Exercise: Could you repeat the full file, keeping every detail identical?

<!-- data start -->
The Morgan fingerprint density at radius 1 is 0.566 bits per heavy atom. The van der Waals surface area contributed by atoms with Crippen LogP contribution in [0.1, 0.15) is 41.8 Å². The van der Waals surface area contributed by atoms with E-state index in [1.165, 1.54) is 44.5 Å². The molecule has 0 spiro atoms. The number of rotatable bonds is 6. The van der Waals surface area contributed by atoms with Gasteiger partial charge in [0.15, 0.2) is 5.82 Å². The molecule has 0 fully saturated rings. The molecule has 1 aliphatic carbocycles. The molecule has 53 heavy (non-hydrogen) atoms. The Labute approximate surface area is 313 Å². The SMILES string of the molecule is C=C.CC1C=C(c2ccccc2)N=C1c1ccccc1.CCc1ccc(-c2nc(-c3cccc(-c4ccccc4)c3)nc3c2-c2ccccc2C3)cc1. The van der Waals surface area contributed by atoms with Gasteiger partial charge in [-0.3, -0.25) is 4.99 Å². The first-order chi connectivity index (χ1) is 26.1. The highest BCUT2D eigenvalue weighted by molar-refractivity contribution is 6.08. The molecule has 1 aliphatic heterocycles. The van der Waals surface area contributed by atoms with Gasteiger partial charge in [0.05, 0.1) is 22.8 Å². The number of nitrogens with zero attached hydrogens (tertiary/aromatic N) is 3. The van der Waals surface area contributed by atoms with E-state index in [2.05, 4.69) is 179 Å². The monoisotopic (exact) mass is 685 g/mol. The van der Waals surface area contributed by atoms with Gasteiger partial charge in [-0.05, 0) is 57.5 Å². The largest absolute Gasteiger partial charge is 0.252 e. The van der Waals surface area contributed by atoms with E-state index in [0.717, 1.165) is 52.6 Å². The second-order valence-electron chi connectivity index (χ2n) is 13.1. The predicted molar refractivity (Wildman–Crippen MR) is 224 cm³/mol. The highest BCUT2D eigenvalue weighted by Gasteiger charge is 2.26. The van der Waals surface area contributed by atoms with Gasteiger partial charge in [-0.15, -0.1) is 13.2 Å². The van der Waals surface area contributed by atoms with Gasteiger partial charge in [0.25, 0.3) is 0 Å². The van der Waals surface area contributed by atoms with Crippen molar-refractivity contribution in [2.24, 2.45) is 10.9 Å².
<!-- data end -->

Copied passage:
The Morgan fingerprint density at radius 1 is 0.566 bits per heavy atom. The van der Waals surface area contributed by atoms with Crippen LogP contribution in [0.1, 0.15) is 41.8 Å². The van der Waals surface area contributed by atoms with E-state index in [1.165, 1.54) is 44.5 Å². The molecule has 0 spiro atoms. The number of rotatable bonds is 6. The van der Waals surface area contributed by atoms with Gasteiger partial charge in [0.15, 0.2) is 5.82 Å². The molecule has 0 fully saturated rings. The molecule has 1 aliphatic carbocycles. The molecule has 53 heavy (non-hydrogen) atoms. The Labute approximate surface area is 313 Å². The SMILES string of the molecule is C=C.CC1C=C(c2ccccc2)N=C1c1ccccc1.CCc1ccc(-c2nc(-c3cccc(-c4ccccc4)c3)nc3c2-c2ccccc2C3)cc1. The van der Waals surface area contributed by atoms with Gasteiger partial charge in [-0.3, -0.25) is 4.99 Å². The first-order chi connectivity index (χ1) is 26.1. The highest BCUT2D eigenvalue weighted by molar-refractivity contribution is 6.08. The molecule has 1 aliphatic heterocycles. The van der Waals surface area contributed by atoms with Gasteiger partial charge in [0.05, 0.1) is 22.8 Å². The number of nitrogens with zero attached hydrogens (tertiary/aromatic N) is 3. The van der Waals surface area contributed by atoms with E-state index in [2.05, 4.69) is 179 Å². The monoisotopic (exact) mass is 685 g/mol. The van der Waals surface area contributed by atoms with Gasteiger partial charge in [-0.05, 0) is 57.5 Å². The largest absolute Gasteiger partial charge is 0.252 e. The van der Waals surface area contributed by atoms with E-state index in [0.717, 1.165) is 52.6 Å². The second-order valence-electron chi connectivity index (χ2n) is 13.1. The predicted molar refractivity (Wildman–Crippen MR) is 224 cm³/mol. The highest BCUT2D eigenvalue weighted by Gasteiger charge is 2.26. The van der Waals surface area contributed by atoms with Gasteiger partial charge in [-0.15, -0.1) is 13.2 Å². The van der Waals surface area contributed by atoms with Gasteiger partial charge in [0.25, 0.3) is 0 Å². The van der Waals surface area contributed by atoms with Crippen molar-refractivity contribution in [2.24, 2.45) is 10.9 Å².